This October I attended the last Revit Technology Conference in Porto. For many years this event was all about Revit and its integration with other design tools like Dynamo, that currently revolutionizes our industries automation like BIM did ten years ago. Most of the RTC classes now showed a perfect integration of Dynamo and scripting for design, data management and automation. Showing it’s not only about the use of one software package but how we can best use each tool to accomplish better/faster results. The future of the Revit Technology Conference, BILT, will be all about this bigger picture and allows technology specialists from around the world, (so not only Revit, but also Dynamo, Archicad, Trimble, Tekla, Grashopper, etc.) to talk together about the use, integration and coordination between our teams and toolboxes.
On the third and last day of RTC Europe Wesley Benn announced to bring this global knowledge sharing event further by re-branding it to BILT which stands for “Building Infrastructure Life-cycle supported by Technology”. This new direction of the RTC committee will allow more experts from the BIM, Tech and Computational design world to join this community of tech enthusiast. BILT will focus on all cutting edge technologies out there for architects, engineers and builders so not only Autodesk Revit. This is a major shift to openness and BIM collaboration for people and software use in the building industry. And I strongly believe this will help to break down some of the narrow-minded, laborious and protective collaboration approaches still happening in our industry everyday.
The location and venue of this years event in Porto were amazing. It was my first time to visit Portugal and I had a great time with the Revit legends I met last year in Washington: Marcello Sgambelluri, Adam Sheather, Andy Milburn, the Dutch Revit guru’s: Ekko Nap, Mark Wieringa, Martin Taurer and Eric Drieenhuizen, and new friends I met in Porto: Adriel Sim, Jay B Zallan. I had many great talks with leaders in the BIM industry from Scandinavia, Netherlands, USA, UK, Australia and Singapore. Showing some good technologic progress of the AEC industry in those countries. Unfortunately there where not many representatives from Southern Europe, the Middle east or Africa . Attending conferences like these are an important way to develop our industry by sharing and gaining knowledge to help others with there projects.
One of my favorite speakers was Marcello showing some cool methods to add rotational movements to Revit families. He showed ways to constrain rotational movement using host point on arcs, revolves and reference lines. Visit his blog to get more info about this Revit wizard, or check out his clear tutorials on how to get started making some useful dynamo scripts for your workflows.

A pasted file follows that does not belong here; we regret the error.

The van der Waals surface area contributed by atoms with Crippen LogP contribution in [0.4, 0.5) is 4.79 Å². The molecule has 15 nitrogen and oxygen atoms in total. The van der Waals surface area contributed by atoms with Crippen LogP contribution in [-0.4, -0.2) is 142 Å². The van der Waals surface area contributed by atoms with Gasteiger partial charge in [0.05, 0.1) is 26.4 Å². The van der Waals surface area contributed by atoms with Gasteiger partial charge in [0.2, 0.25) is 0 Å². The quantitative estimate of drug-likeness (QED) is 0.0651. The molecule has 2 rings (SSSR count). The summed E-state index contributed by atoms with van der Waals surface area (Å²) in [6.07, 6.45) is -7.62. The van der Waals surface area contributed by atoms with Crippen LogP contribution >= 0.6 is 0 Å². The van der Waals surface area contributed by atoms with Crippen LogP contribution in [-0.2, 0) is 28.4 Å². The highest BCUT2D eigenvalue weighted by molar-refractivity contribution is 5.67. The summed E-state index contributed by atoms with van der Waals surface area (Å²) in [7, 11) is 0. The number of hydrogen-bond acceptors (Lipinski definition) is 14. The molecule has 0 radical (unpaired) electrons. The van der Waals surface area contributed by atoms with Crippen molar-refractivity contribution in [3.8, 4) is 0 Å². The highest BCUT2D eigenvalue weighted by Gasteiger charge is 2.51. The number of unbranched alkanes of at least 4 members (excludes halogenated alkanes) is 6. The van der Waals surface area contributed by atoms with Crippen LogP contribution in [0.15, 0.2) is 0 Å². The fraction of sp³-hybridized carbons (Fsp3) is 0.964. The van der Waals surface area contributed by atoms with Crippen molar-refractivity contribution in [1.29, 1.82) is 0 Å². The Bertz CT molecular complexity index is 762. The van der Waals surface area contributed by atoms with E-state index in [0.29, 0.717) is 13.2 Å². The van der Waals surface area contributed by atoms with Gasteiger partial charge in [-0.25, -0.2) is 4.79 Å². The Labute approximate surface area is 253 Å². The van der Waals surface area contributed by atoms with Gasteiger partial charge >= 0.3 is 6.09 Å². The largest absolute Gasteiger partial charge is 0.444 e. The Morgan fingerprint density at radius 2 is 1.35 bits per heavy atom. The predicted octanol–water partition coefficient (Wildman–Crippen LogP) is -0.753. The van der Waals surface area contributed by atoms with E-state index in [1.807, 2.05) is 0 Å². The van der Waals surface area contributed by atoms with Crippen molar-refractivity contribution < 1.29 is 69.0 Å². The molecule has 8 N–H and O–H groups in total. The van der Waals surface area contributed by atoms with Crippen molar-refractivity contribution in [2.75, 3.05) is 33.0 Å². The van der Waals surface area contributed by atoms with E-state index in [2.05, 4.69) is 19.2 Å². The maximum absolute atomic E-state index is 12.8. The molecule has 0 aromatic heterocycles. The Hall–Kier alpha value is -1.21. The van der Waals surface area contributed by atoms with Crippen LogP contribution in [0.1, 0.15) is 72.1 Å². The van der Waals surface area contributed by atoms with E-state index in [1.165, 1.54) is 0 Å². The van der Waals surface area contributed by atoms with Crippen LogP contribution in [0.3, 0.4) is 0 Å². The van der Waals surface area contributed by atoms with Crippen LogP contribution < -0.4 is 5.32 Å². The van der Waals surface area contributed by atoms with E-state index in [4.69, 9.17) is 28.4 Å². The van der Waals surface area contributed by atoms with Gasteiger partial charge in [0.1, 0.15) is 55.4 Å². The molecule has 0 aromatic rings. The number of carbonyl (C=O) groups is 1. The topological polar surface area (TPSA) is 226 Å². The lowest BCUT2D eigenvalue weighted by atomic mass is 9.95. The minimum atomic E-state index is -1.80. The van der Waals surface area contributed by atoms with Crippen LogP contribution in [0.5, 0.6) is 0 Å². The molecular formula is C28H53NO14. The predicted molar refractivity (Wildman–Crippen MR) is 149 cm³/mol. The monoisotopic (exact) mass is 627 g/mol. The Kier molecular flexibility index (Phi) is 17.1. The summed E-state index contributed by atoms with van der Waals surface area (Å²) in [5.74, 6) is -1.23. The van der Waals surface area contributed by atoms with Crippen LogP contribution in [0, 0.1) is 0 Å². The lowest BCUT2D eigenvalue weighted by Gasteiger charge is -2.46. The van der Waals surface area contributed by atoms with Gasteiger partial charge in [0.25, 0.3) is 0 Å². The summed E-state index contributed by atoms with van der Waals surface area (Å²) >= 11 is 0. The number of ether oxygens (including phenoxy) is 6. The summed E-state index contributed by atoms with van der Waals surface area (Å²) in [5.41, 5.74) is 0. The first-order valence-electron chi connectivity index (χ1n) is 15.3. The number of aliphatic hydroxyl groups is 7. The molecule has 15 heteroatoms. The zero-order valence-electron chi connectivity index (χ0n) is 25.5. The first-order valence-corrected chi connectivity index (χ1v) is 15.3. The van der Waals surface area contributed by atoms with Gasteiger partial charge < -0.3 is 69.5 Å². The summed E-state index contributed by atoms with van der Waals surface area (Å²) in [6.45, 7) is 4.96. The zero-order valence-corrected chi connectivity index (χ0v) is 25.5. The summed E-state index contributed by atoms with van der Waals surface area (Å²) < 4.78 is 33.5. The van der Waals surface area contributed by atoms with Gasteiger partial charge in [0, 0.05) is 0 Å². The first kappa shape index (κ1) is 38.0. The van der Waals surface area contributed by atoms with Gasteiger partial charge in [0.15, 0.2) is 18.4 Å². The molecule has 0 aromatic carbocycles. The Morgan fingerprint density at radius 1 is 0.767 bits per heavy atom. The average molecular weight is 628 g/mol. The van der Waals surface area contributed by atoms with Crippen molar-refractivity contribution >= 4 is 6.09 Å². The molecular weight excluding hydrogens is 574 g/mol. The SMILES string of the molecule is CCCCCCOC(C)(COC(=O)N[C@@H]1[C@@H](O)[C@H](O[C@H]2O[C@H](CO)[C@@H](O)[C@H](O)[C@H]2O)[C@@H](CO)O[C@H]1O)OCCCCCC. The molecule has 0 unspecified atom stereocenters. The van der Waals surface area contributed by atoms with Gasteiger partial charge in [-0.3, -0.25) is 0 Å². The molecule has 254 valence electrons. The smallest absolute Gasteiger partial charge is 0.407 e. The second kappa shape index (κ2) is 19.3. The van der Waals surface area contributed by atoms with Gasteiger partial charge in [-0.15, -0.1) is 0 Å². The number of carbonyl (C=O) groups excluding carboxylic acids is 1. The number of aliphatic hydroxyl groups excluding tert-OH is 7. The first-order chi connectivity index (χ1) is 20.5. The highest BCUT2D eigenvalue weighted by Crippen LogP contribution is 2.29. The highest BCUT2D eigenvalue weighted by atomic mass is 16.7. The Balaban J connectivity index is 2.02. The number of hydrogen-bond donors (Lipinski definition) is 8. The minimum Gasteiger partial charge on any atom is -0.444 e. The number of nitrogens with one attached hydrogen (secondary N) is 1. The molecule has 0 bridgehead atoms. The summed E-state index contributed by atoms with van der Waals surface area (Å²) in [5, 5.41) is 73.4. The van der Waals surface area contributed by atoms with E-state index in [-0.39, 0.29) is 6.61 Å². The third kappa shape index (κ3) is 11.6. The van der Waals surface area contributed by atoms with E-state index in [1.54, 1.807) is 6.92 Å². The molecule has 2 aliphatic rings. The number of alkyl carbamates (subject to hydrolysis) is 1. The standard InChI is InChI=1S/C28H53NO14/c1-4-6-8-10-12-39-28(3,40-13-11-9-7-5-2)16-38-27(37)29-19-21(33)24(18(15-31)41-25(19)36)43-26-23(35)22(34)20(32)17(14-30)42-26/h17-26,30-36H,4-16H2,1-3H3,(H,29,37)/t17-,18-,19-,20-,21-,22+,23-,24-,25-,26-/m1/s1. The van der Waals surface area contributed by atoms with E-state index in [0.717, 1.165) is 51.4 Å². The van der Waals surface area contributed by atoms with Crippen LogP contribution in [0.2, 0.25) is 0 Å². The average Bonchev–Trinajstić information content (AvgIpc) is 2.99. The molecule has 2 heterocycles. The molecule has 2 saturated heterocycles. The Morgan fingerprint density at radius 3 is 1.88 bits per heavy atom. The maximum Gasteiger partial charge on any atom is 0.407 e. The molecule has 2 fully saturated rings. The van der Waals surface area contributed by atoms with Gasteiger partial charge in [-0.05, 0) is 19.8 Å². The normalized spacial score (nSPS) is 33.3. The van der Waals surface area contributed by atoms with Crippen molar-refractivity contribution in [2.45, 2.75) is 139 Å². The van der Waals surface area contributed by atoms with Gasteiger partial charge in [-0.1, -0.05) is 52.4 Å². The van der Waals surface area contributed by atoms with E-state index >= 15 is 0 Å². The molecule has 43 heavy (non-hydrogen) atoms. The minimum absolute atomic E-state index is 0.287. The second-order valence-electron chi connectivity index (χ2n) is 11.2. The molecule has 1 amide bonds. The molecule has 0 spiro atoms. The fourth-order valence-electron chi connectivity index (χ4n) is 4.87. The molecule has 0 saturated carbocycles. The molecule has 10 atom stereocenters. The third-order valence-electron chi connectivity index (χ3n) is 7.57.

Håvard Vasshaug had a informative class where he explained how his workflow using Dynamo and Flux allowed his team at Snohetta to create the computational design of Le Monde Headquarters in Paris in Revit. For this design Grashopper was used to computate the direction and position parameters of all facade pannel and that data was then fed into Dynamo using Flux.io to create facade pannel instances. Read more on this workflow on Håvard’s blog.
Adriel Sim used various adaptive components and dynamo techniques to create a parametric facade using only Dynamo and adaptive Revit tools. I really enjoyed his lab since it gave many useful tips for my work at Mecanoo (I rarely use Grasshopper and Rhino to design complex shapes and try to keep my main modeling work in Dynamo and Revit to prevent team/software collaboration issues)
Ekko Nap showed us some new smart ways to improve the functionality of native Revit schedule’s using smart formula’s and a technique to better calculate totals and percentages in the Revit database
Game engine based rendering/management tools where all over the place this years RTC. I enjoyed my talk with Phill Read and Thomas Schander about the use and potential of Enscape for our office. And this year I was not the only one, Daniel Hurtubise BIM manager at Renzo Piano Building Workshop also said some promising words about the change this software had brought for their office. In Joe Banks game engine comparison Enscape also left most of the real-time rending engines behind in terms of price, quality and user friendliness.
Wrapping up my experiences on this years RTC. I feel I can’t wait to attend next years BILT conference and meet even more design technology enthusiast. I hope by that time I’m able to share some of my knowledge in a class on maximizing your productivity using BIM tools during conceptual design! 😉